"Twin Willows – The largest tree in Larimer County (28 ½ ft. in circumference) and its smaller twin give their name to the tea room operated by Mrs. Henry Burdorf, 'Twin Willows.' These two mighty sentinels provide a majestic and magnificent setting for a 'country chicken dinner,' the dinners for which Twin Willows is famous. A beautiful spacious lawn enclosed by shrubbery and lighted by electricity furnishes an ideal place for a dinner served out-doors (sic).
Patrons and visitors are delighted with this ranch on the banks of the Cache la Poudre River, with its wide-sweeping twin willows. It was at one time a station on the famous Overland Stage Route from Denver to Laramie. These trees were planted by the first president of the State Board of Agriculture, under whose supervision Old Main and several other college buildings were erected – Wm. F. Watrous. It was Mr. Watrous and another member of the board, John J. Ryan, who really started Colorado State College on its career of usefulness. When it was decided to open the school in the spring of 1879 it was found there was no money for that purpose. These two men went to Denver and borrowed $3,000 on their personal note. With this money the school was opened."
This modern photo, taken Sat., Jan. 18, 2013, duplicates the approach down the driveway of the old Twin Willows Tea Room brochure, above. However, the surviving twin willow, and the equally old cottonwood behind the kitchen at the back of the house, have grown so big that they show up better in this version taken farther away.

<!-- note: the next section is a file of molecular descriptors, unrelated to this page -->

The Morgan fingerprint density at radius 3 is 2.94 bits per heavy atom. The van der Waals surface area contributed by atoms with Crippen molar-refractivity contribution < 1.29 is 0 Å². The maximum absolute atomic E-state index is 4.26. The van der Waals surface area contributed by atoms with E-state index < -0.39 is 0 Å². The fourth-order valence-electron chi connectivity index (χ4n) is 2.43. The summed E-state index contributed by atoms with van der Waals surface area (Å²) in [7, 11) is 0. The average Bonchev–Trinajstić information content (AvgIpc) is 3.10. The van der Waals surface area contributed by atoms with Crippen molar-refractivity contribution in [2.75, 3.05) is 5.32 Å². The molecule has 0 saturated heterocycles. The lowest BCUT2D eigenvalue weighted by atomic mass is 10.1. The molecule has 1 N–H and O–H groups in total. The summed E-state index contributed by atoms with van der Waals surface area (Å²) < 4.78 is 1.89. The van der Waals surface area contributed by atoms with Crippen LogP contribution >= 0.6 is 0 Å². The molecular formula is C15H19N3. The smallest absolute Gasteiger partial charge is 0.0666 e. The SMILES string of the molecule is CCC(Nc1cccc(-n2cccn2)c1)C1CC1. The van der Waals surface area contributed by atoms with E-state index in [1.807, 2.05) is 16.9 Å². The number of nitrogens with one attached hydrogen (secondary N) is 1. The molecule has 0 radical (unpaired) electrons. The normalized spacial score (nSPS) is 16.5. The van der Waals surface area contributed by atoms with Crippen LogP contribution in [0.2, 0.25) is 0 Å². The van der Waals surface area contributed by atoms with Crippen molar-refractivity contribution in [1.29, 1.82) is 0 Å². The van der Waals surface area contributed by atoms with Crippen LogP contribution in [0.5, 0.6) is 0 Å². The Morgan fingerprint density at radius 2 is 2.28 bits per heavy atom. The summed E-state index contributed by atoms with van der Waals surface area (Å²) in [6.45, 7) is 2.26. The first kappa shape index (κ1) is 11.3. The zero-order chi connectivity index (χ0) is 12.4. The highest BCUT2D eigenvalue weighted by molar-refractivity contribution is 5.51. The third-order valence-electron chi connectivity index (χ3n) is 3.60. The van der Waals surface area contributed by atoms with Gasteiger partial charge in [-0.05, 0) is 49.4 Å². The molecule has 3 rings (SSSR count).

The Twin Willows Tea Room brochure contained other nuggets:
Brother of a judge, a wedding and Shakespeare
"Just a short distance up the river from Twin Willows, in a building which has since disappeared, occurred the first wedding of white people in Larimer County. A strapping young man named Cyr and a blushing young lady, the daughter of a Frenchman and an Indian squaw, were the groom and bride.
The next difficulty, after persuading the young lady, was to secure some one (sic) to perform the ceremony. Preachers were scarce. There were no justices of the peace. After two unsuccessful trips, the groom finally located a man whose brother was a judge, and he agreed to officiate. When the two arrived, however, the young lady could not be found -- she had disappeared. She was so bashful she had concealed herself under a huge fur. After she had been discovered, the ceremony proceeded. To make up for his unofficial standing, the judge's brother stretched the ceremony to nearly an hour. It was solemnized on a volume of Shakespeare in lieu of a Bible, a copy of which could not be found. Being unable to read English, however, the couple were just as well satisfied."